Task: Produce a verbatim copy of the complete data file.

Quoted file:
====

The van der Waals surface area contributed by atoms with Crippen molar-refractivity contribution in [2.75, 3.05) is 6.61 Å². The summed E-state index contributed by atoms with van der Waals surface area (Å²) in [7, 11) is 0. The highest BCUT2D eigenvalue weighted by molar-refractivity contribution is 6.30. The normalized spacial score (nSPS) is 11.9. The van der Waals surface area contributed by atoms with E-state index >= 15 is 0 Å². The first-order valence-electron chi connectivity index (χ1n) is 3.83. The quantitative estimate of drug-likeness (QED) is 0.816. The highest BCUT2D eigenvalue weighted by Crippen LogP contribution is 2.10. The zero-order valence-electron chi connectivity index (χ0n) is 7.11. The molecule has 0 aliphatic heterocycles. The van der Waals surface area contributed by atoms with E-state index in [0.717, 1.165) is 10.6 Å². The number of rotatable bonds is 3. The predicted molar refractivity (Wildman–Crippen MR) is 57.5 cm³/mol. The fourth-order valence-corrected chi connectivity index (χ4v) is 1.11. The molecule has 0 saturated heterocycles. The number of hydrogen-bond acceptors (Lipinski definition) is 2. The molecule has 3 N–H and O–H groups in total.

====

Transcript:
The van der Waals surface area contributed by atoms with Crippen molar-refractivity contribution in [2.75, 3.05) is 6.61 Å². The summed E-state index contributed by atoms with van der Waals surface area (Å²) in [7, 11) is 0. The highest BCUT2D eigenvalue weighted by molar-refractivity contribution is 6.30. The normalized spacial score (nSPS) is 11.9. The van der Waals surface area contributed by atoms with E-state index >= 15 is 0 Å². The first-order valence-electron chi connectivity index (χ1n) is 3.83. The quantitative estimate of drug-likeness (QED) is 0.816. The highest BCUT2D eigenvalue weighted by Crippen LogP contribution is 2.10. The zero-order valence-electron chi connectivity index (χ0n) is 7.11. The molecule has 0 aliphatic heterocycles. The van der Waals surface area contributed by atoms with E-state index in [0.717, 1.165) is 10.6 Å². The number of rotatable bonds is 3. The predicted molar refractivity (Wildman–Crippen MR) is 57.5 cm³/mol. The fourth-order valence-corrected chi connectivity index (χ4v) is 1.11. The molecule has 0 saturated heterocycles. The number of hydrogen-bond acceptors (Lipinski definition) is 2. The molecule has 3 N–H and O–H groups in total.